The RDrive series features integrated harmonic gearboxes that use strain-wave gear technology. With the gear ratio of 1:100 and an almost-zero backlash, the technology enhances the performance of our servo motors. This gives you precise motion control and high-torque output.
When used in a combination with a servo motor, a gearbox, also called a gearhead or a speed reducer, allows for the following:
The effects are due to the gears in the servo gearbox creating a gear ratio. Applying the gear ratio of 1:100 to a motor generating 2 N·m of torque results in the output torque of 200 N·m. Similarly, if a motor runs at 4,000 RPM, the same ratio will reduce the speed to 40 RPM.
An imbalance between the motor and load inertia negatively impacts the robotic joint's performance and increases operating costs. Matching the inertia values, also achieved through the gearhead ratio, helps to avoid excessive overshoot, optimize power consumption, and improve the settling time.
Geared servo motors are critical for applications such as industrial robotics and pick-and-place systems, that require high-torque low-speed output and superior accuracy of motion.
There's a variety of available gearing technologies including but not limited to: spur, planetary, worm, harmonic, and cycloidal. Our RDrive servos use harmonic gearboxes that are based on strain-wave gearing that was invented in 1957 by C.W. Musser.
Since then, the technology has evolved to provide the following benefits:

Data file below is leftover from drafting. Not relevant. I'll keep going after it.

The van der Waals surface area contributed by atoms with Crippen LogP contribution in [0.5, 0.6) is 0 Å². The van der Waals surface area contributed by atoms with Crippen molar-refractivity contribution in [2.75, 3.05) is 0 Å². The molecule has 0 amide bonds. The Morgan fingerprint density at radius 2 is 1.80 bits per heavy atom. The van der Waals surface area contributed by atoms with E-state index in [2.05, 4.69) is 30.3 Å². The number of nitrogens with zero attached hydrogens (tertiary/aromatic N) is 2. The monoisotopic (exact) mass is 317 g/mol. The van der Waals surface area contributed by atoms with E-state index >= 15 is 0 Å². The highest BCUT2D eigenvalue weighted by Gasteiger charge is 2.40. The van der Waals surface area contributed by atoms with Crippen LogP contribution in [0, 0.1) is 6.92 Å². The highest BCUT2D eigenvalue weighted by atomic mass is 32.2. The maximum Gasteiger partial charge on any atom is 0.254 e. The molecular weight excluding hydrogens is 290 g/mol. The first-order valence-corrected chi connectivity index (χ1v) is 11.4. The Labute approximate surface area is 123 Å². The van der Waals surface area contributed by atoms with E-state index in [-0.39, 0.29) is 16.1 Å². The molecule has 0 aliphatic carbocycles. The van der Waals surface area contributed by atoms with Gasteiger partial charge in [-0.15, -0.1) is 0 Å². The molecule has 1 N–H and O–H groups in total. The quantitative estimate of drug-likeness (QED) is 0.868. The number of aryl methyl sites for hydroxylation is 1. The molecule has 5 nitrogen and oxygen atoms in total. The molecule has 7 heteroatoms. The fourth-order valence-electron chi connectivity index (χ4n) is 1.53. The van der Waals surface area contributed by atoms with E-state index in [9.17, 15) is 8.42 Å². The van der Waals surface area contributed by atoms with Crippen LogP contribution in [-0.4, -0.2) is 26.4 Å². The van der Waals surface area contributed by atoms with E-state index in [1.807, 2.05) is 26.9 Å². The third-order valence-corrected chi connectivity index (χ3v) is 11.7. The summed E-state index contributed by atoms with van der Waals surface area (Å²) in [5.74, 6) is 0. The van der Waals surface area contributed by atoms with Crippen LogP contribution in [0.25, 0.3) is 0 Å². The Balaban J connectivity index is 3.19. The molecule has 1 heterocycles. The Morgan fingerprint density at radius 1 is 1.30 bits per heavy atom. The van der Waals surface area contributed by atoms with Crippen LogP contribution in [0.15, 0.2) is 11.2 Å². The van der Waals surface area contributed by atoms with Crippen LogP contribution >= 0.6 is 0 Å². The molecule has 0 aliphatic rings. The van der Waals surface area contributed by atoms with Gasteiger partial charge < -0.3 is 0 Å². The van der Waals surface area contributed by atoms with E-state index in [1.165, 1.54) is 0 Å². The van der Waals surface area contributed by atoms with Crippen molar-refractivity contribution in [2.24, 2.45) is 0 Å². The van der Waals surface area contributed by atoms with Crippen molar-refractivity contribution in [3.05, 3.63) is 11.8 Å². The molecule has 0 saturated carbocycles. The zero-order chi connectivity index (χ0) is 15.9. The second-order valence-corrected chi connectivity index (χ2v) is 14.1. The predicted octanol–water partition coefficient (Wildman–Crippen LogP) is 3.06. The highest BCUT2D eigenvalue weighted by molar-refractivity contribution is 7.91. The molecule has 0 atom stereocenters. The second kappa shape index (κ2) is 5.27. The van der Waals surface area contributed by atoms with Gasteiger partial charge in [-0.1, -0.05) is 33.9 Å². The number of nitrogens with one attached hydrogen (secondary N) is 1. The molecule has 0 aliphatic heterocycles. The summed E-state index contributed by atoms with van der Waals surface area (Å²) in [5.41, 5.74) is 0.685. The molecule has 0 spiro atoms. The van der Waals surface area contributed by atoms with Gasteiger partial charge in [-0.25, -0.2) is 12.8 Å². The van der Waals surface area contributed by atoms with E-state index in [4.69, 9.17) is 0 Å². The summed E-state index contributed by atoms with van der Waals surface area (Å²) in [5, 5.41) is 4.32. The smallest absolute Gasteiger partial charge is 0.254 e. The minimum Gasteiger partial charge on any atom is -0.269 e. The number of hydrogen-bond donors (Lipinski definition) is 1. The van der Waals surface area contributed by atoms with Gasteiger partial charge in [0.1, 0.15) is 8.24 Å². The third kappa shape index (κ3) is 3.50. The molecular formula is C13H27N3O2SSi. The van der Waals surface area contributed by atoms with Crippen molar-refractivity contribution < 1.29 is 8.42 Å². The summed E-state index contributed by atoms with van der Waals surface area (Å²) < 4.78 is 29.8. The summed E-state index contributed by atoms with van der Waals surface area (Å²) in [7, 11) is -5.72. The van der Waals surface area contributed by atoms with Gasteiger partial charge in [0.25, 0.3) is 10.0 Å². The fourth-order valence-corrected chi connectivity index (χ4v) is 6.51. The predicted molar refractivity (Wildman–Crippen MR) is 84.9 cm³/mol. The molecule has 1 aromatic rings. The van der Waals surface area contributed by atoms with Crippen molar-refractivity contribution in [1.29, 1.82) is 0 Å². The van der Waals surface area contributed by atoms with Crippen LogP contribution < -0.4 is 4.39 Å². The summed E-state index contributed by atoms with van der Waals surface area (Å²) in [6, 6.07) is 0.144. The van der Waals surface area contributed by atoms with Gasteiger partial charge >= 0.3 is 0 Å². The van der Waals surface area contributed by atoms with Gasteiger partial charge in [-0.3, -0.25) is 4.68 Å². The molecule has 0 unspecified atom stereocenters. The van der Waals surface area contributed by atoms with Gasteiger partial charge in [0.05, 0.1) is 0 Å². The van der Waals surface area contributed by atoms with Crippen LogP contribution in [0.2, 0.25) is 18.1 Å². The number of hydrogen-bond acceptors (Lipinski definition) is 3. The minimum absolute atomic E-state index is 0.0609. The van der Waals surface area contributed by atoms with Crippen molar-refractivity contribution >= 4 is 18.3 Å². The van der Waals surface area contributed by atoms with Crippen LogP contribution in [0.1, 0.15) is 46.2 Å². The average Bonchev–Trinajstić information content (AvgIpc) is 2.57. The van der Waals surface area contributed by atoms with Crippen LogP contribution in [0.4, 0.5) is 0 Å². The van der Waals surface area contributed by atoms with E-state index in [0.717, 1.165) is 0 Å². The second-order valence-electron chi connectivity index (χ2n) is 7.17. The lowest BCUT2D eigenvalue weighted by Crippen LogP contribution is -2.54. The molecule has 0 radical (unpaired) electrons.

When we were integrating strain-wave gear technology into our servo motors, we got less than 0.3 arcmin backlash, achieving high precision of motion control. The gearhead ratio of 1:100 allows us to multiply the output torque value by 100 while still allowing for our servo motors remain compact and lightweight.
Strain Wave Gearhead: Operating Principle
The video is given for reference only
Though it is possible to use a gearbox and a servo actuator without assembling them into a single unit, their integration allows for a simple design and implementation of motion control systems. In the RDrive geared servo, the drive and the gear mechanism are already matched to work together and require no separate design and integration procedures, thus reducing engineering costs.
The overall length of our geared servo is shorter than that of an assembly where a servo motor is detached from a gearbox. Moreover, integrated units eliminate the need for additional couplings, minimizing the risk of bearing failures due to misalignment.
By combining a servo motor with a gearing mechanism, we improved power management and use, allowing for a better, longer, and more powerful servo.